Namanga One Stop border Post, Kenya/Tanzania - Jackson Tipapa, a Kenyan cattle farmer, sat at his Loitokitok home with his family members and neighbours, and explained to a team of health and livestock experts about the dire situation on his farm.
The 48-year old husband and father of four represented a distraught community whose cattle were dying. A strange disease was threatening further loss of their goats, sheep and what was left of his cows.
“The cattle are weak and ill with diarrhoea. Some have died while others have miscarried,” he told the visiting team. And it was not just livestock that was affected. Some people in the community have fallen sick – with diarrhoea, high fever and vomiting.
Meanwhile, in Longido on the Tanzanian side, another farmer explained a similar situation to a visiting team of health experts and responders.
The experts are part of a Rapid Response Team that had received an emergency alert about the farmers’ deteriorating situation. They examined the animals and took dung and blood samples for further testing while health workers engaged members of the community and responded to their concerns.
Fortunately, the situation was just a simulation, and at the end of the exercise, all the ‘sick’ people were able to return to their families. Tipapa and his community were participants in a Field Simulation Exercise (FSX) which occurred 11-14 June at the Namanga One Stop Border Post and the surrounding areas in both Kenya and Tanzania. The exercise was convened by the East Africa Community (EAC) to test the two countries’ preparedness and response to outbreaks. It involved various real-life simulations, involving all related sectors including health, livestock, agriculture, tourism and environment.
In reality, the situation presented was not unusual and highlighted the daily challenge of managing the risk of diseases spreading.
“Our animals do regularly get infected by various diseases,” Tipapa said, explaining that people herding cattle criss-cross the borders.
“We are always looking for pasture for our cattle because it is our livelihood and for us the border is a non-issue. The cattle have to eat and the rains and availability of pasture determine what direction our cattle should go. We are happy to learn what to do if we or our animals get sick.”
Other scenarios mimicked common border situations and showed the danger of disregarding standard operating procedures and other guidelines that help guard against disease outbreaks that affect both humans and animals.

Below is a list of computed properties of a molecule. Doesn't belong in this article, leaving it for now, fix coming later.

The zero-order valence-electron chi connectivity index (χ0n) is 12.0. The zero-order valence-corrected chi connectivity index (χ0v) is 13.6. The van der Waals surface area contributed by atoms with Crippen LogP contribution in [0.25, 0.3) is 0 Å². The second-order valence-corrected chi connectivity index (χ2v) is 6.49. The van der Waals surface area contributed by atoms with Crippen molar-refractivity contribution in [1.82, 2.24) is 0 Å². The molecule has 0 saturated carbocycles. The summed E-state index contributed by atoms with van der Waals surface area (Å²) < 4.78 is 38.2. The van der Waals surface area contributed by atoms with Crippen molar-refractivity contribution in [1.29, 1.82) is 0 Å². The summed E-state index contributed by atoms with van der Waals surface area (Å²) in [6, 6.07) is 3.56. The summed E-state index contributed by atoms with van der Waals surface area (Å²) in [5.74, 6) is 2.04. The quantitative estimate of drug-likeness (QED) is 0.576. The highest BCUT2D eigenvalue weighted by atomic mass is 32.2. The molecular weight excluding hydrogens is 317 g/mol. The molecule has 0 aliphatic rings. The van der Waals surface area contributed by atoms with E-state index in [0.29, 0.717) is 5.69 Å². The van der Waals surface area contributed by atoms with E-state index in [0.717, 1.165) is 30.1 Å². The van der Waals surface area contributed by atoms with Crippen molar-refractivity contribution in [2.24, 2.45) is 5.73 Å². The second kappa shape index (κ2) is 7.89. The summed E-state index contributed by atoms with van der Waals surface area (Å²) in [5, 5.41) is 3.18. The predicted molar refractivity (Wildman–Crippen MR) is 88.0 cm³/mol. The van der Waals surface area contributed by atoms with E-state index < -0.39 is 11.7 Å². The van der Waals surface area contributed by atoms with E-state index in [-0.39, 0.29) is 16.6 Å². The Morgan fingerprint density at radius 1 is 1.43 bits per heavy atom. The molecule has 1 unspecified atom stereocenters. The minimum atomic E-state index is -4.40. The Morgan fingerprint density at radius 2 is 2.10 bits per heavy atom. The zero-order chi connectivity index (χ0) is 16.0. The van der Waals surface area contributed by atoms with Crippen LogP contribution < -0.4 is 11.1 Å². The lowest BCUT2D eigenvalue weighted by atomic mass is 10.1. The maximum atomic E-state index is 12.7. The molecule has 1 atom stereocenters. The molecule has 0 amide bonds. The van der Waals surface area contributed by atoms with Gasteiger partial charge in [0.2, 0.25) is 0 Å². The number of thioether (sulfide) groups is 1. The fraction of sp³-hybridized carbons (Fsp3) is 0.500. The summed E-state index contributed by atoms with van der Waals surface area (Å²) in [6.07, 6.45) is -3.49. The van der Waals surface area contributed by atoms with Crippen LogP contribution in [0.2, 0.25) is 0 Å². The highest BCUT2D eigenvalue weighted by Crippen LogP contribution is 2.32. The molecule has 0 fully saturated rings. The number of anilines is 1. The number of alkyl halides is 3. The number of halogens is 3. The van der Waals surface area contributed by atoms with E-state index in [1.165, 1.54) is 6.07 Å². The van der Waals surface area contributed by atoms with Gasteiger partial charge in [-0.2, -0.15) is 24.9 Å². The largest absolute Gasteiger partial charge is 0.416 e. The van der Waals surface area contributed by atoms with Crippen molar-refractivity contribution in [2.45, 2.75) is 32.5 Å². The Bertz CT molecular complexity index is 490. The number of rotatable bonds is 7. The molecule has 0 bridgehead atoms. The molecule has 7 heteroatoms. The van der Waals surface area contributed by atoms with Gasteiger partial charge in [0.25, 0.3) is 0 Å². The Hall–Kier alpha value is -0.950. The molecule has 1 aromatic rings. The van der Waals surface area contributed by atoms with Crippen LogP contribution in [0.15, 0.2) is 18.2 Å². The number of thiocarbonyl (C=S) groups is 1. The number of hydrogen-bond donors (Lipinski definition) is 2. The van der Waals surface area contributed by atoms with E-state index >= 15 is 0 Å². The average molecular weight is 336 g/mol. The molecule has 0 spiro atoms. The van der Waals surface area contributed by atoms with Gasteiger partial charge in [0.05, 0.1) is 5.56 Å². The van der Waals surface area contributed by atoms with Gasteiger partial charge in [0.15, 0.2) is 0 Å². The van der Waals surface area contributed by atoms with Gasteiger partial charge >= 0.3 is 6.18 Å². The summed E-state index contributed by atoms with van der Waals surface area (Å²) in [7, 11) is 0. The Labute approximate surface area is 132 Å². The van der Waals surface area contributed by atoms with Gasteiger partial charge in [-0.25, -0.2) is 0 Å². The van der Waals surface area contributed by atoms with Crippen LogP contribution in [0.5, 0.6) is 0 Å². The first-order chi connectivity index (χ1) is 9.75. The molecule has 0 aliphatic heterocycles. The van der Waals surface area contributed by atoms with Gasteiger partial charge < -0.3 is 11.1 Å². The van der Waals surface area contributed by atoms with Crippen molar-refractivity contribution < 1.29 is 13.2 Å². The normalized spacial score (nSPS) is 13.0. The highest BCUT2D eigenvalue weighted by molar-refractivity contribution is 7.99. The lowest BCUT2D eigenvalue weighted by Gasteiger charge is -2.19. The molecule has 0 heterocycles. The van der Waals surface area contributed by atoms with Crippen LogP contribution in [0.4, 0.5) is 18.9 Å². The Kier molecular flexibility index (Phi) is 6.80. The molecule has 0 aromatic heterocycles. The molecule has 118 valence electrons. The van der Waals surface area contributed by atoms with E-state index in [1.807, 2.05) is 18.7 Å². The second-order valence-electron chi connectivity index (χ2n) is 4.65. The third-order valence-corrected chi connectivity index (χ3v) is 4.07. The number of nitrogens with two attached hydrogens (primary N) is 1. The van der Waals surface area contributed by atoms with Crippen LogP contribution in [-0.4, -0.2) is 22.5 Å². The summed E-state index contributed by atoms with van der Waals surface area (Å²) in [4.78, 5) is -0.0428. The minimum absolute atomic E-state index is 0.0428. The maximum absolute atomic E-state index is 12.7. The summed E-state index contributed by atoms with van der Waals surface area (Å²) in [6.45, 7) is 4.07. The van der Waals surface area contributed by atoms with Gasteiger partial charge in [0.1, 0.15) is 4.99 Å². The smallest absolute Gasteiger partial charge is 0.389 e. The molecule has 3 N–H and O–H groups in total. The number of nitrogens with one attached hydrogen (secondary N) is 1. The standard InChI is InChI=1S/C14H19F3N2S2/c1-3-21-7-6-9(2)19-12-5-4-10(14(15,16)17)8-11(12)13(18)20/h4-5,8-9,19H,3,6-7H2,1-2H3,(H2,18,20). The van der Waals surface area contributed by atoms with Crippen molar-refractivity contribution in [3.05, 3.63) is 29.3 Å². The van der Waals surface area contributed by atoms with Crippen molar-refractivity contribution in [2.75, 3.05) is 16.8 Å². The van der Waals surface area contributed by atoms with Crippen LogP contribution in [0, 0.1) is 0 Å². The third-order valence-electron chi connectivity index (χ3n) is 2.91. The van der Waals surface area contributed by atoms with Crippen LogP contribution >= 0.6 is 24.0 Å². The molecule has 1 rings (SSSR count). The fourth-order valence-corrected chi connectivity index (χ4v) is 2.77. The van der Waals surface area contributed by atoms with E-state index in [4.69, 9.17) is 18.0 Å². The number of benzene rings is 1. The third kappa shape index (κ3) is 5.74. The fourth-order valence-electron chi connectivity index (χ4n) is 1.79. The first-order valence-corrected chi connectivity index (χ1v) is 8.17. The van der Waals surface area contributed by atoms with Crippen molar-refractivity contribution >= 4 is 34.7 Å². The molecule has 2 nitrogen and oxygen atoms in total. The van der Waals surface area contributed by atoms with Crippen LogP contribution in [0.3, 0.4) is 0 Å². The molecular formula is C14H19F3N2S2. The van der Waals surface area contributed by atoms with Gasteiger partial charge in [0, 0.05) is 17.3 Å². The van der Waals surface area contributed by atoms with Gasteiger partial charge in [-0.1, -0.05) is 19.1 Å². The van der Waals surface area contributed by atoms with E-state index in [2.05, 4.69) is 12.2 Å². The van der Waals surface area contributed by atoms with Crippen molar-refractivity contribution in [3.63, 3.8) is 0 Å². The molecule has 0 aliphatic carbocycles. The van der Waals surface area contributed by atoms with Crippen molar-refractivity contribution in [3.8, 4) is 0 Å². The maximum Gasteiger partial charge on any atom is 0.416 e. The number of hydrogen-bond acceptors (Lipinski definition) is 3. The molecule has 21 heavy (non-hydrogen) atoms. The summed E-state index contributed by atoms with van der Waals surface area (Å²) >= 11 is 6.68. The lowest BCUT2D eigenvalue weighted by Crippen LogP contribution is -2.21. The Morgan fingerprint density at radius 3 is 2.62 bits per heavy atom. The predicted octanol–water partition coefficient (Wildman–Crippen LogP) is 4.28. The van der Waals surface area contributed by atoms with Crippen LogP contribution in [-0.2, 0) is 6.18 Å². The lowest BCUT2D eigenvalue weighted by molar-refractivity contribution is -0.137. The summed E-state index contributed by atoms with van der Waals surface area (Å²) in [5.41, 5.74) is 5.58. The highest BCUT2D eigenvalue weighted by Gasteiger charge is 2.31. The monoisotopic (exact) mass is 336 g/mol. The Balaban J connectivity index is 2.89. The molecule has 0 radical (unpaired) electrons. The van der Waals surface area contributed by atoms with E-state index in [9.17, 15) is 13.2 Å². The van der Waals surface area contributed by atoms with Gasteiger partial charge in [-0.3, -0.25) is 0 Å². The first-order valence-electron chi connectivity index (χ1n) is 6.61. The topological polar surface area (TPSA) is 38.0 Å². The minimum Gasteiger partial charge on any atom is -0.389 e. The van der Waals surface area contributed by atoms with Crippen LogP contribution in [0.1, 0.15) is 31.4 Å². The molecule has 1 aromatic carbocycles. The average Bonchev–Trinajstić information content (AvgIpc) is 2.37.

The rapid response teams acted on emergency alerts sent from a control room and follow-up response was tested to examine how efficiently health teams and other emergency teams were responding to emergencies.
“We planned it so that every possible element of the system is tested and so that we can examine how ready such a system is for any impending outbreak,” Frederik Cooper, WHO technical lead of the exercise said.
Such readiness is carried out in real life settings to determine the level of preparedness and response and to assess operational capabilities at regional and national levels. The exercises focused on strengths and weaknesses in coordination and collaboration mechanisms, emergency response deployment, logistics and administrative processes, risk and crisis communication (RCC) and emergency management and leadership.
The simulation exercise’s scope and complexity drew the attention and interest of other members of the EAC community – Burundi, Rwanda, Uganda and South Sudan and other neighbouring countries from the World Health Organization (WHO) Africa Region that acted as observers to the process.
WHO is the lead technical agency requested by the EAC Secretariat to develop the exercise, and to design and coordinate its implementation. WHO partnered with the German Government through the Deutsche Gesellschaft für Internationale Zusammenarbeit (GIZ) GmbH, for financial support. Other partners include the Food and Agricultural Organization (FAO), Africa Centres for Disease Control, USAID, World Organization for Animal Health, OIE, Defense Threat Reduction Agency, DTRA, and the Kenya Red Cross. The exercise also had high level government support.
“The findings from the FSX will be used to further enhance preparedness and response capacities in the EAC region and beyond,” said Christophe Bazivamo, EAC Deputy Secretary General. He noted that the effort by the EAC countries and partners was timely given the Ebola epidemic in in DRC, which shares a border with five member countries.
The simulation identified clear strengths, including functional multi-sectoral collaboration; the effective use of the one-health approach; rapid response to alerts and deployment by some rapid response teams; and functional use and activations of standard operating procedures and guidelines. timely communication and coordination of messages would enhance such practices. Areas for strengthening include reporting flows in emergency operation centres between the countries and the EAC, more effective communication mechanisms, and improving the efficiency of ambulances and staffing at points of entry.
Community members listen and engage during the excercise
Expert engage with passengers after on was caught carrying raw meat across the border
Vet Expert take sample from the sick goats